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728 F.

2d 1367

Edward SAUNDERS, Plaintiff-Appellee,

al., Defendants-Appellants.
No. 83-8029.

United States Court of Appeals,

Eleventh Circuit.
March 30, 1984.

Oliver R. Hunter, Asst. City Atty., Fred S. Clark, Savannah, Ga., for
Robert Ray, Jr., James Bass, Jr., Savannah, Ga., for plaintiff-appellee.
Appeal from the United States District Court for the Southern District of
Before GODBOLD, Chief Judge, RONEY and KRAVITCH, Circuit

The jury returned a verdict in favor of plaintiff, a prisoner in the Chatham

County [Georgia] jail, and against the County Board of Commissioners for
injuries suffered when he was beaten by another prisoner. The jury returned a
verdict for plaintiff but assessed zero damages. The court instructed that this
was not a valid verdict since it was undisputed that plaintiff was injured. The
jury retired again and returned a verdict for $10,000 actual damages and
$10,000 punitive damages. The court denied defendants' motion for a new trial
but set aside the punitive damages. Defendants appeal.

There is clearly no merit to this appeal, and we affirm the judgment.

Defendants urge that the evidence was insufficient to submit the case to the
jury. Our scope of review of sufficiency of the evidence after denial of a motion
for new trial asserting that ground is very narrow; the trial court's denial must

have been an abuse of discretion. Spurlin v. General Motors, 528 F.2d 612, 620
(5th Cir.1976). There was no abuse here. Among the evidence was the
following. There was evidence that jail officials knew of a violent pattern of
behavior by the prisoner who attacked plaintiff and did not protect other
prisoners against him or segregate him, either before or after the attack on
plaintiff. There was evidence that the jail facilities were understaffed and with
inadequate personnel to monitor inmate activity, and that the particular pod of
the jail in which plaintiff was lodged was understaffed on the occasion when he
was injured. Testimony was introduced tending to show that medical treatment
of the plaintiff was unduly delayed. Other testimony permitted the jury to infer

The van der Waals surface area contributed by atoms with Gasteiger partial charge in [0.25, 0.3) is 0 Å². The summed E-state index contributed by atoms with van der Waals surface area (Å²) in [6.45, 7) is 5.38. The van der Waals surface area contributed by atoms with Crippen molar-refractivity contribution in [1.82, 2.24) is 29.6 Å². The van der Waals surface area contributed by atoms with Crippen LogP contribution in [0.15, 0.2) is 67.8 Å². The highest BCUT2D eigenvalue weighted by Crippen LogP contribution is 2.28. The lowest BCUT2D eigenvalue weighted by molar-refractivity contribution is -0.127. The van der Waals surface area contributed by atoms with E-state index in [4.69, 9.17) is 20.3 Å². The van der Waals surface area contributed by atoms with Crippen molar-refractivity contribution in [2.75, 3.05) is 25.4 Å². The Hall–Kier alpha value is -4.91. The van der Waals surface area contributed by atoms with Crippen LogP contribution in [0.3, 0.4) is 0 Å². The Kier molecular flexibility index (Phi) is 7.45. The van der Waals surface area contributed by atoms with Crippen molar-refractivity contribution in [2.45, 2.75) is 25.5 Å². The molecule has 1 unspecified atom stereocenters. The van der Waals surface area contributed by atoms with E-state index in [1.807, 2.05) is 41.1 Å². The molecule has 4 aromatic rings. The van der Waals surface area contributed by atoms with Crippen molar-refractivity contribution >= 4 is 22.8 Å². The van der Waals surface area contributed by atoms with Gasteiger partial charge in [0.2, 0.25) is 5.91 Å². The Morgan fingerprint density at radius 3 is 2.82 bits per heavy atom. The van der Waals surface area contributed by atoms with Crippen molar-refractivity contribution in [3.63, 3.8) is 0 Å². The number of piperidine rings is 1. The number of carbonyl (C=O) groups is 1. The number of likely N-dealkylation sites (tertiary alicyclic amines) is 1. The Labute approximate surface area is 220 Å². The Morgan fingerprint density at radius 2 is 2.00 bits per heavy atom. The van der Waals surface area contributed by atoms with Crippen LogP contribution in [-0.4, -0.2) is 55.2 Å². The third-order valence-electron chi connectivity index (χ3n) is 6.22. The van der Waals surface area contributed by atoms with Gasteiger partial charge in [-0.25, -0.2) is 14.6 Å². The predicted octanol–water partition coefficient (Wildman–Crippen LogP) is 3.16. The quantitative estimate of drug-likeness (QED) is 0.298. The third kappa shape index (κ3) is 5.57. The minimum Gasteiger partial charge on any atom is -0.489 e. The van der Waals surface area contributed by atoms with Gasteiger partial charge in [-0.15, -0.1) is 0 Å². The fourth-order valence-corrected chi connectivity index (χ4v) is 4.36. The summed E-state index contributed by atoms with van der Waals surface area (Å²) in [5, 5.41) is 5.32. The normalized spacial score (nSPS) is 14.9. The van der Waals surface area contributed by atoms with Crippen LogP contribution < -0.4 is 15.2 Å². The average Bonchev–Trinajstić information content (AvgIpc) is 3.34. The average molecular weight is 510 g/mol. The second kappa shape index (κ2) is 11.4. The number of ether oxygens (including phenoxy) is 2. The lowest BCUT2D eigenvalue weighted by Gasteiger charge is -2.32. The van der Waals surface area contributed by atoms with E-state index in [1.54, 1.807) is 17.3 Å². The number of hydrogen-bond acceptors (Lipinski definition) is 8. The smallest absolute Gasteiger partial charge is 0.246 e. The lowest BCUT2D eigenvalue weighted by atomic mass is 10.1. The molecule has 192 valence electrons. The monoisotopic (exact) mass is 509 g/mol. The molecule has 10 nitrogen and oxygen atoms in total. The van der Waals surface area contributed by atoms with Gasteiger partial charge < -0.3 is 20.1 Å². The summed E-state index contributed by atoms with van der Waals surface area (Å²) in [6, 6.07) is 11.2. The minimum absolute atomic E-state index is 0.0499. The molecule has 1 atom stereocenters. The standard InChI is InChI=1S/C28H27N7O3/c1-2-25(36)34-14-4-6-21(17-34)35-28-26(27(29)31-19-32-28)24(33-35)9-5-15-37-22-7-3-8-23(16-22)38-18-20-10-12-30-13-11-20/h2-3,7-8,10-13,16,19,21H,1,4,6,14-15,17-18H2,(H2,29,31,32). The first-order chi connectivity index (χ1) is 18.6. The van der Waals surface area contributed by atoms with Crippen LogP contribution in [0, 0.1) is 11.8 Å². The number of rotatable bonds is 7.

that the inadequacy in staff, monitorial capacity, and medical facilities was a
result of underfunding by the Board of Commissioners.

Defendants present a long list of alleged errors in evidentiary rulings. In almost

every instance there was no objection. Entering an objection to evidence is not
primarily a matter of building a record for appeal or a tactical maneuver by
counsel. Its principal purpose is that counsel bring to the attention of the trial
judge evidence that counsel considers inadmissible or prejudicial so that, if
there is an error involved, the court has a chance to correct it on the spot.
Requiring an objection means that counsel cannot remain silent at trial and then
contend that evidentiary rulings require reversal. We can, of course, review for
"plain error" even though there is no objection, but there is no plain error here.

The court did not err in not instructing the jury, after it returned the zero
verdict, that on further consideration it could award nominal damages. The
court's previous instruction on damages adequately covered the subject, and no
objection or request for additional instruction was made when the jury was told
to consider further. The court's statements and instructions then made to the
jury were neither incorrect nor objected to. In fact, part of the instruction then
given was that if the jury decided not to award any damages it must return a
verdict in favor of the defendants.